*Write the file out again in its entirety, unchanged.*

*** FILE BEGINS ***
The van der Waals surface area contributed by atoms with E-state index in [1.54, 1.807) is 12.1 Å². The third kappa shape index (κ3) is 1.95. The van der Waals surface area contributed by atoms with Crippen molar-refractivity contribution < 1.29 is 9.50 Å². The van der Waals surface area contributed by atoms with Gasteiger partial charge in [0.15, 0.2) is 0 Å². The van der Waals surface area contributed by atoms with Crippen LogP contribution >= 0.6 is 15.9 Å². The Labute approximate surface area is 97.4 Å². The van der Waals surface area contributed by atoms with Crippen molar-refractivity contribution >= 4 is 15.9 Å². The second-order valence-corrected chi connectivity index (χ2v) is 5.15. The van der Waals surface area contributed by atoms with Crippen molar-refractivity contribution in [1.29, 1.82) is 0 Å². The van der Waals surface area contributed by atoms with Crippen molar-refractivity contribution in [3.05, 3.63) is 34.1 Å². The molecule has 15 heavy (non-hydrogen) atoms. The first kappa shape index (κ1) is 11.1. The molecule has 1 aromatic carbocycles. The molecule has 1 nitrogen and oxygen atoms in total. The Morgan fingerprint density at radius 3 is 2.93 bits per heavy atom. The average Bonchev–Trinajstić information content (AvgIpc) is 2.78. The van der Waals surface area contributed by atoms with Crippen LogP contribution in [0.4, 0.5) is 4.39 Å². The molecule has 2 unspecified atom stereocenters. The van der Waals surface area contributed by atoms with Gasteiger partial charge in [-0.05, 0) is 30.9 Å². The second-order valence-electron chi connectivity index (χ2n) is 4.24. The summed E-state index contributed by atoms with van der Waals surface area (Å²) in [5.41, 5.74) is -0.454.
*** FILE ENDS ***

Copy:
The van der Waals surface area contributed by atoms with E-state index in [1.54, 1.807) is 12.1 Å². The third kappa shape index (κ3) is 1.95. The van der Waals surface area contributed by atoms with Crippen molar-refractivity contribution < 1.29 is 9.50 Å². The van der Waals surface area contributed by atoms with Gasteiger partial charge in [0.15, 0.2) is 0 Å². The van der Waals surface area contributed by atoms with Crippen LogP contribution >= 0.6 is 15.9 Å². The Labute approximate surface area is 97.4 Å². The van der Waals surface area contributed by atoms with Crippen molar-refractivity contribution >= 4 is 15.9 Å². The second-order valence-corrected chi connectivity index (χ2v) is 5.15. The van der Waals surface area contributed by atoms with Crippen molar-refractivity contribution in [1.29, 1.82) is 0 Å². The van der Waals surface area contributed by atoms with Crippen molar-refractivity contribution in [3.05, 3.63) is 34.1 Å². The molecule has 15 heavy (non-hydrogen) atoms. The first kappa shape index (κ1) is 11.1. The molecule has 1 aromatic carbocycles. The molecule has 1 nitrogen and oxygen atoms in total. The Morgan fingerprint density at radius 3 is 2.93 bits per heavy atom. The average Bonchev–Trinajstić information content (AvgIpc) is 2.78. The van der Waals surface area contributed by atoms with Crippen LogP contribution in [0.4, 0.5) is 4.39 Å². The molecule has 2 unspecified atom stereocenters. The van der Waals surface area contributed by atoms with Gasteiger partial charge in [-0.05, 0) is 30.9 Å². The second-order valence-electron chi connectivity index (χ2n) is 4.24. The summed E-state index contributed by atoms with van der Waals surface area (Å²) in [5.41, 5.74) is -0.454.